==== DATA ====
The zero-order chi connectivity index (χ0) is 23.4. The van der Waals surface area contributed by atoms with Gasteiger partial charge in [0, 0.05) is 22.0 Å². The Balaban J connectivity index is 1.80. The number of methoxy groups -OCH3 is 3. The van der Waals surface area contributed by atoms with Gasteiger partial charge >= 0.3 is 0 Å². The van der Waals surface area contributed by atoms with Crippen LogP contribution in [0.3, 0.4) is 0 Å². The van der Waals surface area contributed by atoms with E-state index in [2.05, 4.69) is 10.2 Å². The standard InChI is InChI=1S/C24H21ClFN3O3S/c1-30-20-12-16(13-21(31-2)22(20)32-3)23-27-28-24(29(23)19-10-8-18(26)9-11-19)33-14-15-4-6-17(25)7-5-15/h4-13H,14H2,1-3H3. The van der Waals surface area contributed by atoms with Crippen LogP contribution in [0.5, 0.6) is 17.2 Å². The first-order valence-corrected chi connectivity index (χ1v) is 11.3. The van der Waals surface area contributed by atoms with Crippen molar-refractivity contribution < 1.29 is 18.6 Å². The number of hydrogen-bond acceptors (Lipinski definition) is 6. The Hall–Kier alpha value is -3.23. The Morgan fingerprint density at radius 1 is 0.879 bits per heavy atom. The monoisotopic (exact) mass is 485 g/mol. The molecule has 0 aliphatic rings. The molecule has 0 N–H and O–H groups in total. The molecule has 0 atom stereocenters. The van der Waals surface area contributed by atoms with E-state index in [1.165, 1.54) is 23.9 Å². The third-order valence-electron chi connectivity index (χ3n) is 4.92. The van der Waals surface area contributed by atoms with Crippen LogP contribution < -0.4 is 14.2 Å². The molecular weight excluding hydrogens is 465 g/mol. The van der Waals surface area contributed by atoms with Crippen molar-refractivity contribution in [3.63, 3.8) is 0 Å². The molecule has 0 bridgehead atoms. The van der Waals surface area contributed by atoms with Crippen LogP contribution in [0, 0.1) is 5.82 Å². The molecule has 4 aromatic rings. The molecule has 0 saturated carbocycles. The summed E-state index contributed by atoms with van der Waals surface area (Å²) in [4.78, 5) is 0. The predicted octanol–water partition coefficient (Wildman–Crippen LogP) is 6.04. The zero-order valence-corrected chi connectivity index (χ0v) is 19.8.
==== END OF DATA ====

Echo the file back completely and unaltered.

The zero-order chi connectivity index (χ0) is 23.4. The van der Waals surface area contributed by atoms with Gasteiger partial charge in [0, 0.05) is 22.0 Å². The Balaban J connectivity index is 1.80. The number of methoxy groups -OCH3 is 3. The van der Waals surface area contributed by atoms with Gasteiger partial charge >= 0.3 is 0 Å². The van der Waals surface area contributed by atoms with Crippen LogP contribution in [0.3, 0.4) is 0 Å². The van der Waals surface area contributed by atoms with E-state index in [2.05, 4.69) is 10.2 Å². The standard InChI is InChI=1S/C24H21ClFN3O3S/c1-30-20-12-16(13-21(31-2)22(20)32-3)23-27-28-24(29(23)19-10-8-18(26)9-11-19)33-14-15-4-6-17(25)7-5-15/h4-13H,14H2,1-3H3. The van der Waals surface area contributed by atoms with Crippen LogP contribution in [0.5, 0.6) is 17.2 Å². The first-order valence-corrected chi connectivity index (χ1v) is 11.3. The van der Waals surface area contributed by atoms with Crippen molar-refractivity contribution < 1.29 is 18.6 Å². The number of hydrogen-bond acceptors (Lipinski definition) is 6. The Hall–Kier alpha value is -3.23. The Morgan fingerprint density at radius 1 is 0.879 bits per heavy atom. The monoisotopic (exact) mass is 485 g/mol. The molecule has 0 aliphatic rings. The molecule has 0 N–H and O–H groups in total. The molecule has 0 atom stereocenters. The van der Waals surface area contributed by atoms with E-state index in [1.165, 1.54) is 23.9 Å². The third-order valence-electron chi connectivity index (χ3n) is 4.92. The van der Waals surface area contributed by atoms with Crippen LogP contribution < -0.4 is 14.2 Å². The molecular weight excluding hydrogens is 465 g/mol. The van der Waals surface area contributed by atoms with Crippen molar-refractivity contribution in [3.63, 3.8) is 0 Å². The molecule has 0 bridgehead atoms. The van der Waals surface area contributed by atoms with Crippen LogP contribution in [0, 0.1) is 5.82 Å². The molecule has 4 aromatic rings. The molecule has 0 saturated carbocycles. The summed E-state index contributed by atoms with van der Waals surface area (Å²) in [4.78, 5) is 0. The predicted octanol–water partition coefficient (Wildman–Crippen LogP) is 6.04. The zero-order valence-corrected chi connectivity index (χ0v) is 19.8.